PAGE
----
There has been an added emphasis over the past few years on the use of fuel in the U.S., as the Obama administration has made fuel economy a top priority with the implementation of a National Clean Car Program. The program, which is designed to double fuel economy standards by 2025 and cut greenhouse gas emissions in half, is producing results.
An annual report released by the U.S. Environmental Protection Agency (EPA) found that model year 2012 vehicles achieved an all-time high fuel economy of 23.6 miles per gallon (MPG). That number is a 1.3 MPG increase over 2011 models sold, which makes it the largest annual increase in the last 30 years. In fact, the EPA says fuel economy has increased in seven of the last eight years.
More consumers are becoming aware of the effect gas emissions can have on the environment, and with gas prices above $3/gallon as well, fuel-efficient vehicles figure to be in high demand.
Much of the improvement in fuel economy can be attributed to advances in technology, such as gasoline direct injection engines, turbochargers, and advanced transmissions. Hybrid, diesel, electric, and plug-in hybrid electric vehicles have helped cars become more fuel efficient and reduce emissions.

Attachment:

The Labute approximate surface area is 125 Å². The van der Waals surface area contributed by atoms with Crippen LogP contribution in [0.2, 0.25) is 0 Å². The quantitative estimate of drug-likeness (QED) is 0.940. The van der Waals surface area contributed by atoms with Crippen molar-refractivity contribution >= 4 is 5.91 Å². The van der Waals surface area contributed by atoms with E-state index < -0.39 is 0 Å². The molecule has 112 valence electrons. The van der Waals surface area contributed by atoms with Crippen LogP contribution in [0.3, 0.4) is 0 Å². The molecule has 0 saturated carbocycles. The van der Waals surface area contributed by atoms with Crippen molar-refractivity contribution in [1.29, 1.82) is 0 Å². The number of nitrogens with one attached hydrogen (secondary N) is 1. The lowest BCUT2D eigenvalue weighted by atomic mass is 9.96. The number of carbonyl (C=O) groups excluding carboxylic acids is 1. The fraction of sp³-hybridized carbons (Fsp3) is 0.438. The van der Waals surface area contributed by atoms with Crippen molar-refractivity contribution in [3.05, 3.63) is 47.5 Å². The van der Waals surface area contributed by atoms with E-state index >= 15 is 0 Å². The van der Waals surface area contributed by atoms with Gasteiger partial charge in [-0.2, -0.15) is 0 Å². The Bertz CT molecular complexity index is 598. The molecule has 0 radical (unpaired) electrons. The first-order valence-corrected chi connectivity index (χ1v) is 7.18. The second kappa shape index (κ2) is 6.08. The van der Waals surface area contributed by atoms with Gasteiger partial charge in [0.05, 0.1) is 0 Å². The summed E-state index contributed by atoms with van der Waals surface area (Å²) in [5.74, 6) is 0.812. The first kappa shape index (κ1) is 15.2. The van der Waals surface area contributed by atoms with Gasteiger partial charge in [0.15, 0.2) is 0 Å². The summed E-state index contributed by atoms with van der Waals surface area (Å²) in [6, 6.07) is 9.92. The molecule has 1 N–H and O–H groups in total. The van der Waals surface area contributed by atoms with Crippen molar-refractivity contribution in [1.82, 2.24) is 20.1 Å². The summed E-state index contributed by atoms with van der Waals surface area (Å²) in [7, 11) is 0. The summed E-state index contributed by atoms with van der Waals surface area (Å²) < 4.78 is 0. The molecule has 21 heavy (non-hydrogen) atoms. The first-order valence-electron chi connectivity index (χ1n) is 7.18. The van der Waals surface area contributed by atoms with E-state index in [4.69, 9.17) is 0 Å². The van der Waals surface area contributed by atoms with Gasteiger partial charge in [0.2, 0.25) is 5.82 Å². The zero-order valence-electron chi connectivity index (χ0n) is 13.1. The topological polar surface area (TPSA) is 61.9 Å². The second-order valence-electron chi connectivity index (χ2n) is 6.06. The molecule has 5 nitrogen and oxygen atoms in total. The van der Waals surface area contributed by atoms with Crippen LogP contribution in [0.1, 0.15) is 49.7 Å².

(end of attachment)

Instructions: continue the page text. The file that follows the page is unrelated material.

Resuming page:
Compared to just five years ago, consumers are able to choose from five times more car models with a combined city/highway fuel economy of 30 MPG or more, and twice as many SUVs that achieve 25 MPG or more.
According to the EPA report, fuel economy has increased by 2.6 MPG, or 12 percent, since 2008, and by 4.3 MPG, or 22 percent, since 2004. The average carbon dioxide emissions of 376 grams per mile in model year 2012 also represents a record low.
The EPA has yet to receive the results for 2013 models sold, but early indications are that fuel economy will rise 0.4 MPG, and carbon dioxide emissions will decrease by 6 grams per mile in 2013.
To see the full EPA report, go here.